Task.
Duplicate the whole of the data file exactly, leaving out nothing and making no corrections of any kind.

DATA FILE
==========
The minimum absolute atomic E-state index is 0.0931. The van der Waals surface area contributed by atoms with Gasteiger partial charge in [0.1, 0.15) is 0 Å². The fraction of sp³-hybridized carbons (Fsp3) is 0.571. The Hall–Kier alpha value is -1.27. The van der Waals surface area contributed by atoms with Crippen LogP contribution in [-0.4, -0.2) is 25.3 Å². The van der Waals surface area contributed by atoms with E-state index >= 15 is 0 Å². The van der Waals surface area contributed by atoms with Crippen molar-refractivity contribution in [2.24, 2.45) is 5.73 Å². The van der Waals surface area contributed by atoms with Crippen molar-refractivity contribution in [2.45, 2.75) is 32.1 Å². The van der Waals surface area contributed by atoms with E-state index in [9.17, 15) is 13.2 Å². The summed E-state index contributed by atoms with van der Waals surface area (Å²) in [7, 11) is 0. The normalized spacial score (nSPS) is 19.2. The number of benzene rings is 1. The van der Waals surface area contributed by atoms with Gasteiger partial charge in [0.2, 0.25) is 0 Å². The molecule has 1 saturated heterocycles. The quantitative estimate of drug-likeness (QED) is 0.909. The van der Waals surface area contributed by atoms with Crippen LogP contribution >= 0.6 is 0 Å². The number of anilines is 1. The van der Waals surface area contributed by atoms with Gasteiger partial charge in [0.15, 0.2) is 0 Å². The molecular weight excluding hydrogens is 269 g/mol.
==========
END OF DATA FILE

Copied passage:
The minimum absolute atomic E-state index is 0.0931. The van der Waals surface area contributed by atoms with Gasteiger partial charge in [0.1, 0.15) is 0 Å². The fraction of sp³-hybridized carbons (Fsp3) is 0.571. The Hall–Kier alpha value is -1.27. The van der Waals surface area contributed by atoms with Crippen LogP contribution in [-0.4, -0.2) is 25.3 Å². The van der Waals surface area contributed by atoms with E-state index >= 15 is 0 Å². The van der Waals surface area contributed by atoms with Crippen molar-refractivity contribution in [2.24, 2.45) is 5.73 Å². The van der Waals surface area contributed by atoms with Crippen molar-refractivity contribution in [2.45, 2.75) is 32.1 Å². The van der Waals surface area contributed by atoms with E-state index in [9.17, 15) is 13.2 Å². The summed E-state index contributed by atoms with van der Waals surface area (Å²) in [7, 11) is 0. The normalized spacial score (nSPS) is 19.2. The number of benzene rings is 1. The van der Waals surface area contributed by atoms with Gasteiger partial charge in [0.2, 0.25) is 0 Å². The molecule has 1 saturated heterocycles. The quantitative estimate of drug-likeness (QED) is 0.909. The van der Waals surface area contributed by atoms with Crippen LogP contribution >= 0.6 is 0 Å². The number of anilines is 1. The van der Waals surface area contributed by atoms with Gasteiger partial charge in [0.15, 0.2) is 0 Å². The molecular weight excluding hydrogens is 269 g/mol.